I give a lot of presentations. I hate making slides to support them. I find it tedious, and often more time-consuming than creating the presentation itself. And I can’t help but thinking that I’m not necessarily enhancing my talk through this extra effort.
I’ve heard a lot about Prezi, (Prezi is a flash-based nonlinear storytelling tool for creating dynamic multimedia presentations. The end result is not a set of slides, but a canvas where the user can zoom in and out, discovering contextual relationships) but I finally decided to give it a try after reading one of my students rave about it on Flip The Media. True to my nature, I took my chances and took it for a test spin in front of 50 Very Important People at the University of Washington’s College of Arts & Science board annual meeting. I was the lunchtime keynote, hence I needed to provide a balance of enlightenment and entertainment. Here’s my Prezi (which I co-presented with my MCDM colleague Scott Macklin, as well as with our student Katherine Turner):
– I actually enjoyed creating the presentation — not because of all the whiz-bang movement, but because creating it was a non-linear experience, very much like rearranging post-it notes on a white board to tell a story.
– Educators get a free premium license as long as they have an .edu account.
– The presentation is “in the cloud” so I can access it anywhere. I prefer to create my Prezis offline — the top-of-the-line premium account gives you a downloadable desktop program to do so on either Mac OS or Windows.
– While offline, you can actually upload .mov files — but there’s a 50 MB restriction.
– Last week, Prezi announced “Meeting” functionality, providing a collaborative, real-time presentation creation tool with others.
Here’s its challenges:
– A Prezi is essentially a large Flash file. So no iPads and forget about mobile use (until Android gets its Flash act together on tablets, etc.).
– I’m not crazy about the resolution: images end up pixellated on large screens. YouTube links — even the HD ones — get hashed up straight out of 2006. You also have to be careful not to jump around your canvas too much, your viewers might get seasick [for the Prezi above, I actually used considerably fewer moves when I presented to the Board, preferring manual manipulation — I added the additional steps prior to embedding in this post to facilitate automatic play).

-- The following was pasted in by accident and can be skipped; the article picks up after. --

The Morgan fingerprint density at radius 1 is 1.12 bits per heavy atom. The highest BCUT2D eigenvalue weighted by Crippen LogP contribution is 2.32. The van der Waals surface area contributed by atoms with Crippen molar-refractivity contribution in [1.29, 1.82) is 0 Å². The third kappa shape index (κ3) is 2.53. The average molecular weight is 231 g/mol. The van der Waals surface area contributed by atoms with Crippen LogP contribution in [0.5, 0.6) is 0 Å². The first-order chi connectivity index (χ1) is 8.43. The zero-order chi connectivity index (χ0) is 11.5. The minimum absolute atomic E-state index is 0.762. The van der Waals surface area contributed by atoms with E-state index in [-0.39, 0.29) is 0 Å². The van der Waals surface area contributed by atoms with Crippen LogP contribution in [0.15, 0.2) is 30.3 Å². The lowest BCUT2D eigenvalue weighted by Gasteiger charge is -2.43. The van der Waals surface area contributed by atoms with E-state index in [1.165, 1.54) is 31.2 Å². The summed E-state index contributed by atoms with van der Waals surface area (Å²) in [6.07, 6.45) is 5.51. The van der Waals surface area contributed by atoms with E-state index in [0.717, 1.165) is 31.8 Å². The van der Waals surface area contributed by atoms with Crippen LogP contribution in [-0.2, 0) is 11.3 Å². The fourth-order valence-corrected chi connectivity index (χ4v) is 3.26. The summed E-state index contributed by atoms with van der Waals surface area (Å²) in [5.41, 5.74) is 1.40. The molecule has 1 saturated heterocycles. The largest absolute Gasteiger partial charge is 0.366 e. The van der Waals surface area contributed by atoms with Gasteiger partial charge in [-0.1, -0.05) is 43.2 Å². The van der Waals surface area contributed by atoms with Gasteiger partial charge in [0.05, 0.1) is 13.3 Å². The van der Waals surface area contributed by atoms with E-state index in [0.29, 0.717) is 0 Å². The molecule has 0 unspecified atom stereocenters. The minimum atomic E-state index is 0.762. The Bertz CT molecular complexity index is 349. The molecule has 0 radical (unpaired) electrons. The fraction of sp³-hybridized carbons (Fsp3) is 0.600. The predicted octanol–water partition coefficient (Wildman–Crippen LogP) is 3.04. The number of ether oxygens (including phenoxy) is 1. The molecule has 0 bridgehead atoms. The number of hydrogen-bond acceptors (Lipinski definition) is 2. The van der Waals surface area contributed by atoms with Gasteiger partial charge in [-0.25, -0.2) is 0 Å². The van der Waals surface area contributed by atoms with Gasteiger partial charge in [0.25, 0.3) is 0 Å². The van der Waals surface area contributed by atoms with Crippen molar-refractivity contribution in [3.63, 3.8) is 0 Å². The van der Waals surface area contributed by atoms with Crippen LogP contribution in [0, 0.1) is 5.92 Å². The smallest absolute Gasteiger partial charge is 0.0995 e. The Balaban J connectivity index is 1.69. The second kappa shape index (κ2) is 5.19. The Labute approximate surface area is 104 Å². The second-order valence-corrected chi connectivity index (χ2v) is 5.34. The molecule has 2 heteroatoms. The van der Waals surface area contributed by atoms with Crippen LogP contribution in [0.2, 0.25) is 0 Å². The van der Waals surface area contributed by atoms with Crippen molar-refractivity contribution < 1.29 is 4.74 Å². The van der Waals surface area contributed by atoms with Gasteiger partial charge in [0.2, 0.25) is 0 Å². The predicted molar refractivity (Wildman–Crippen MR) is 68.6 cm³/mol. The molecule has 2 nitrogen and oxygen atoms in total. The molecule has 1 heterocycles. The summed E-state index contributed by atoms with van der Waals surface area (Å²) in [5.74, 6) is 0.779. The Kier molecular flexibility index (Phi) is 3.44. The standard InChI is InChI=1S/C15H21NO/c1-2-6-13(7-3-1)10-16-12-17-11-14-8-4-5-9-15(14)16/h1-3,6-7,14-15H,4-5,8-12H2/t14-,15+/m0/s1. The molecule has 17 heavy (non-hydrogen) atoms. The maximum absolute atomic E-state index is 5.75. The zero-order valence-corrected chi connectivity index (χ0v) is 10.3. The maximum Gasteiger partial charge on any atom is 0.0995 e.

– Unlike your Keynote or PowerPoint presentations, you don’t have outright control over your content. Even with the desktop Prezi, it always check to see if your license is up-to-date. No license? No access to your content — on your hard drive or in the cloud.
– You can’t upload your Prezi to Slideshare, which is really too bad as Slideshare has become the de facto YouTube for presentations (my Seattle Town Hall talk from earlier this year has over 3,000 views).
– Prezi doesn’t have “Presenter’s Notes” functionality — so no “cheat sheet” for you as you present. And if your presentation isn’t self-explanatory once you make it public online, it’s not going to make a whole lot of sense without those supporting notes. Maybe that’s why Prezi is a self-described tool for “digital natives.” There’s some sort of visual vocabulary for a younger generation that I have yet to master!
Despite these limitations, I’m likely to keep using Prezi for my classes and future presentations. I’ve attempted Death by Powerpoint. I’ve tried to reduce the casualty count through Presentation Zen (although one of my students said that my Town Hall talk was showing some signs of Presentation Zen “cliche”). I’ve used Google Docs Presentation to simplify shareable my class slides. But what Prezi gives me that none of these other approaches do, is inspired joy in the creation of a presentation. It’s my virtual white board that gives me both the “big picture” of what I’m trying to present, along with the ease of shifting elements around to improve the narrative. I’ll even go so far as to say that it makes me a better storyteller — to the relief of those who are subjected to my talks. It bears mentioning that one of the Board members who watched my presentation, political cartoonist extraordinaire (and UW Communication Dept. alum) David Horsey told me afterward that he’d like to try Prezi out as well.